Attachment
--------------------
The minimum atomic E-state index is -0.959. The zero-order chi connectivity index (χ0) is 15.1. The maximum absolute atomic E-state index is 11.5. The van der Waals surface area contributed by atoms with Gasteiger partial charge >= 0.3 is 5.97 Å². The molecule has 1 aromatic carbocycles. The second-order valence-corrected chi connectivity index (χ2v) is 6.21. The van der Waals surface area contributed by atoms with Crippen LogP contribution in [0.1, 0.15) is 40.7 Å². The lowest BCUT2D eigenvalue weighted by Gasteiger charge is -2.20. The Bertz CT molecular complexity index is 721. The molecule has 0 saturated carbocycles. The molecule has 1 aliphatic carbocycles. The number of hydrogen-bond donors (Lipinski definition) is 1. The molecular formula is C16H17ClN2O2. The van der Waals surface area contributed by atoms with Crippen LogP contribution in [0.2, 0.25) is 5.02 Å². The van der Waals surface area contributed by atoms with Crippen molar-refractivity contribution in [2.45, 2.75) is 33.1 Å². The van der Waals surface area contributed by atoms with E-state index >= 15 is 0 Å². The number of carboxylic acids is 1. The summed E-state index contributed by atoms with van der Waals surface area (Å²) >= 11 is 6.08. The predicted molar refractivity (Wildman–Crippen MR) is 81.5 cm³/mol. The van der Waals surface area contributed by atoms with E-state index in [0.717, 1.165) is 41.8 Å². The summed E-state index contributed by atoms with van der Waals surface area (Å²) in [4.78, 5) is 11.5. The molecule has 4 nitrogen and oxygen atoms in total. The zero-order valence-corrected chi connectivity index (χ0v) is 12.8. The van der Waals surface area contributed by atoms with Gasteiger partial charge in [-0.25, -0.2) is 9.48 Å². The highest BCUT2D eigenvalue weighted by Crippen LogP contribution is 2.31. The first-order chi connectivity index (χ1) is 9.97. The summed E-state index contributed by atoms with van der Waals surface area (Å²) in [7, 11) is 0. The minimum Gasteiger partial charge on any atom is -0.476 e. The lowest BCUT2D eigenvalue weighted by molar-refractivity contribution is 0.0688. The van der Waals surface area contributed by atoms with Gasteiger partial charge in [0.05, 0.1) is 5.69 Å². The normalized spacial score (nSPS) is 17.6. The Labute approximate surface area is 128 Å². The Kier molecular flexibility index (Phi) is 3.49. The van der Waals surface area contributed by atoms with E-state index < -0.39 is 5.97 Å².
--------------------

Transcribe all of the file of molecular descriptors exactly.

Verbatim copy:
The minimum atomic E-state index is -0.959. The zero-order chi connectivity index (χ0) is 15.1. The maximum absolute atomic E-state index is 11.5. The van der Waals surface area contributed by atoms with Gasteiger partial charge >= 0.3 is 5.97 Å². The molecule has 1 aromatic carbocycles. The second-order valence-corrected chi connectivity index (χ2v) is 6.21. The van der Waals surface area contributed by atoms with Crippen LogP contribution in [0.1, 0.15) is 40.7 Å². The lowest BCUT2D eigenvalue weighted by Gasteiger charge is -2.20. The Bertz CT molecular complexity index is 721. The molecule has 0 saturated carbocycles. The molecule has 1 aliphatic carbocycles. The number of hydrogen-bond donors (Lipinski definition) is 1. The molecular formula is C16H17ClN2O2. The van der Waals surface area contributed by atoms with Crippen LogP contribution in [0.2, 0.25) is 5.02 Å². The van der Waals surface area contributed by atoms with Crippen molar-refractivity contribution in [2.45, 2.75) is 33.1 Å². The van der Waals surface area contributed by atoms with E-state index >= 15 is 0 Å². The number of carboxylic acids is 1. The summed E-state index contributed by atoms with van der Waals surface area (Å²) >= 11 is 6.08. The predicted molar refractivity (Wildman–Crippen MR) is 81.5 cm³/mol. The van der Waals surface area contributed by atoms with E-state index in [0.717, 1.165) is 41.8 Å². The summed E-state index contributed by atoms with van der Waals surface area (Å²) in [4.78, 5) is 11.5. The molecule has 4 nitrogen and oxygen atoms in total. The zero-order valence-corrected chi connectivity index (χ0v) is 12.8. The van der Waals surface area contributed by atoms with Gasteiger partial charge in [-0.25, -0.2) is 9.48 Å². The highest BCUT2D eigenvalue weighted by Crippen LogP contribution is 2.31. The first-order chi connectivity index (χ1) is 9.97. The summed E-state index contributed by atoms with van der Waals surface area (Å²) in [7, 11) is 0. The minimum Gasteiger partial charge on any atom is -0.476 e. The lowest BCUT2D eigenvalue weighted by molar-refractivity contribution is 0.0688. The van der Waals surface area contributed by atoms with Gasteiger partial charge in [0.05, 0.1) is 5.69 Å². The normalized spacial score (nSPS) is 17.6. The Labute approximate surface area is 128 Å². The Kier molecular flexibility index (Phi) is 3.49. The van der Waals surface area contributed by atoms with E-state index < -0.39 is 5.97 Å².